« ForrigeFortsett »
From the part broken off at CD, cut out the piece Dsno, say 7 feet long; then from the lower part CDB, cut out the piece stcD, 18 feet long, and slip it to the left till sD meets no, and it will break the joint, or splice the break; and the piece noDs will fill the vacancy itce, and make the mast complete.
See gauge points for gallons, bushels, &c. 58; for the weight of bodies, ¶ 69; for rectangular and triangular prisms, 34 and 35; for mill logs, 37; and for levelling, ¶ 62. GAUGE POINTS for the Engineer's Sliding Rule may be found under the description of the said rule, ¶ 1, and under Machinery, 79.
To gauge the weight of a pipe of cast-iron by the engineer's rule:-Set the length on B under 489 on A, and over the bore of the pipe found on D will be found the weight of the bore, supposing it were solid iron; then add twice the thickness of the pipe to the diameter of the bore, and the sum will be the outside diameter of the pipe; then over this diameter found on D, will be found the weight of the pipe, supposing it were all solid iron; from this weight subtract that previously found, and the remainder will be the weight of the pipe.
EXAMPLE. What will be the weight of a pipe, 12 inches long, 8 inches bore, and inch thick? Ans. 64 pounds.
Set 12 on B to 489 on A, and against 8 on D are 157 lbs. on C; then twice added to 8-9.5 inches, the external diameter; then over 9.5, found on D, will be found 221 lbs. on C; and 221-157-64, the answer.
When pipes have flanges on the ends, every two flanges may be reckoned equal to one foot of pipe.
MANDEVILLE'S READING BOOKS.
I. PRIMARY, OR FIRST READER.
II. SECOND READER.
These two Readers are formed substantially on the same plan; and the second is a continuation of the first. The design of both is, to combine a knowledge of the meaning and pronunciation of words, with a knowledge of their grammatical functions. The parts of speech are introduced successively, beginning with the articles, these are followed by the demonstrative pronouns; and these again by others, class after class, until all that are requisite to form a sentence have been separately considered; when the common reading lesson begins.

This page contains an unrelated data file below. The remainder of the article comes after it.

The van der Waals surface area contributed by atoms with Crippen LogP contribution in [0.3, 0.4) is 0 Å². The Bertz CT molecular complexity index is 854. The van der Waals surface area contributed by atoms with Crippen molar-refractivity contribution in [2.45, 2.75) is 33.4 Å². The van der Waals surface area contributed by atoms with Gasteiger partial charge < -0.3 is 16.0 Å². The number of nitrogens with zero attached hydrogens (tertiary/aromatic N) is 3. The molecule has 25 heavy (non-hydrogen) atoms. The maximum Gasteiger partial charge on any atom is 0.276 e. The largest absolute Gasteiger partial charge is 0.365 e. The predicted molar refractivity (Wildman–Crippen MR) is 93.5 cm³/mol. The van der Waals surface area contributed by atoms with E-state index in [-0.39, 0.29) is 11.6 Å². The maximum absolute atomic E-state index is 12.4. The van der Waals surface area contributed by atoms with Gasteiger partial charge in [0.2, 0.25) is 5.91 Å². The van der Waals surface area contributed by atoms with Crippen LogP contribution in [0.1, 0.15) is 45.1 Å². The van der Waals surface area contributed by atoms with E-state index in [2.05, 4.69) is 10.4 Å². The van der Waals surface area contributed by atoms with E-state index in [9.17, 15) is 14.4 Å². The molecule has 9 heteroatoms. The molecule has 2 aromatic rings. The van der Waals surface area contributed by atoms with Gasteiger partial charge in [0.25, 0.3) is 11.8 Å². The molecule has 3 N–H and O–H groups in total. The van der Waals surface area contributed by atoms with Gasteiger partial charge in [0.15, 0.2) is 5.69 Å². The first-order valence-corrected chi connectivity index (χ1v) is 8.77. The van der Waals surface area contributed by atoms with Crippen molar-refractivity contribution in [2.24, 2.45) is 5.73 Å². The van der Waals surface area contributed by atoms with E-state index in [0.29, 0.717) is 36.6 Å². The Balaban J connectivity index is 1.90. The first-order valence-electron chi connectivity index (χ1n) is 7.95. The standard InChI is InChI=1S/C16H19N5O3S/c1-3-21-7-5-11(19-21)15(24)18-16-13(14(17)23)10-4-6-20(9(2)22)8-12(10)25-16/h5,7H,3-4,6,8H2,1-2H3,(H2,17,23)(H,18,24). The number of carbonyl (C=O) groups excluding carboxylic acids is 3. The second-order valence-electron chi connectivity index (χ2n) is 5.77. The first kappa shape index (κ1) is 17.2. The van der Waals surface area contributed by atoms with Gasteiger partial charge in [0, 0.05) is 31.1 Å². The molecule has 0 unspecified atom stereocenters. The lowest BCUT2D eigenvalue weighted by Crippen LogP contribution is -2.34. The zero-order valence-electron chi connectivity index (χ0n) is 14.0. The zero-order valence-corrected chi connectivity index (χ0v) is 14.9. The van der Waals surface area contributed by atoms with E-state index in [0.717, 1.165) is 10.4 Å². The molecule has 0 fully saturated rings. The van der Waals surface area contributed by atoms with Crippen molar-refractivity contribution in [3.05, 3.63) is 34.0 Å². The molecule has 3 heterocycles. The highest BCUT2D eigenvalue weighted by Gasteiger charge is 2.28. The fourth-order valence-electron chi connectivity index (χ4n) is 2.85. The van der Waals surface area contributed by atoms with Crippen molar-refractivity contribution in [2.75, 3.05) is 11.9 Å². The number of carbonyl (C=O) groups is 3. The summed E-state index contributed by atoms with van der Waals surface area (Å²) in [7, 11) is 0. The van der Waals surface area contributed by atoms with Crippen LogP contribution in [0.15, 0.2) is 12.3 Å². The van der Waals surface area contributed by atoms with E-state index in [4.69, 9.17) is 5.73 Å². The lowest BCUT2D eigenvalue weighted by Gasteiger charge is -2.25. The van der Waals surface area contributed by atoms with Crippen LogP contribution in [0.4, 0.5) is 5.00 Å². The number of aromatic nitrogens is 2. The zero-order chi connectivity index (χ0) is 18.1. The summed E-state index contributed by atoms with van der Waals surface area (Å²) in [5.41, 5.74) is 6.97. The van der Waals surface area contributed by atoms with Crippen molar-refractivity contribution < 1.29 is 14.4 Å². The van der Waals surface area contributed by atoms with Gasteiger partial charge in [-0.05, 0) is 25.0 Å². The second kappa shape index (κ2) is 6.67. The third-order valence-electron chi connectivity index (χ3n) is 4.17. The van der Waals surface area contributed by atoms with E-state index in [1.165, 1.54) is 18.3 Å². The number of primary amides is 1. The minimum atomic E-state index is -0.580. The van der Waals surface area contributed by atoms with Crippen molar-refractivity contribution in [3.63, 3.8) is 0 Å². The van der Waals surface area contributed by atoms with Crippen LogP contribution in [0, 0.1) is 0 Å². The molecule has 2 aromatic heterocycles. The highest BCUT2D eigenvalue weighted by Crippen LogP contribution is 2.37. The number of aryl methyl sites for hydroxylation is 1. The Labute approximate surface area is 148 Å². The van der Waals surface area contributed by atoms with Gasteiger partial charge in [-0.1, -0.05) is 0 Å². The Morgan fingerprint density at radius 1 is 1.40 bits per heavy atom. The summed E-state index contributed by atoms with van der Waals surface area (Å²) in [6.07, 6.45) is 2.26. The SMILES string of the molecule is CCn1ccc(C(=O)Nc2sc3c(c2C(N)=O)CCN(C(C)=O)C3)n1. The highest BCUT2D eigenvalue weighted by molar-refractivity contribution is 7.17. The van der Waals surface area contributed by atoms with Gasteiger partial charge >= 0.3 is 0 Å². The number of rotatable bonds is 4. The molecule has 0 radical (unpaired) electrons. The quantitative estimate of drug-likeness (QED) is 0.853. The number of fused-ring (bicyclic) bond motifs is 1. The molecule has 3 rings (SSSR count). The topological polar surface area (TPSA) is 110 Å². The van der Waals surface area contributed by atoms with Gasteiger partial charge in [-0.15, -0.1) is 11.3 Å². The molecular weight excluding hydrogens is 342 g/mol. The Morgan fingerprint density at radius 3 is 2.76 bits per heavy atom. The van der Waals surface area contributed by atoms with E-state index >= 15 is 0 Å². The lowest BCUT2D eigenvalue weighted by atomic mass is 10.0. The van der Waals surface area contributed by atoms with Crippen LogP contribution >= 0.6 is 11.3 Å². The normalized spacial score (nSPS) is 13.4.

The Second Reader reviews the ground passed over in the Primary, but adds largely to the amount of information. The child is here also taught to read writing as well as printed matter; and in the reading lessons, attention is constantly directed to the different ways in which sentences are formed and connected, and to the peculiar manner in which each of them is delivered. All who have examined these books, have pronounced them a decided and important advance on every other of the same class,
III. THIRD READER.
IV. FOURTH READER.
In the first two Readers, the main object is to make the pupil acquainted with the meaning and functions of words and to impart facility in pronouncing them in sentential connection: the leading design of these, is to form a natural, flexible, and varied delivery. Accordingly, the Third Reader opens with a series of exercises on articulation and modulation, containing numerous examples for practice on the elementary sounds (including errors to be corrected) and on the different movements of the voice produced by sentential structure, by emphasis, and by the passions. The habits formed by these exercises, which should be thoroughly, as they can be easily mastered, under intelligent intruction, find scope for improvement and confirmation in the reading lessons which follow, in the same book and that which succeeds.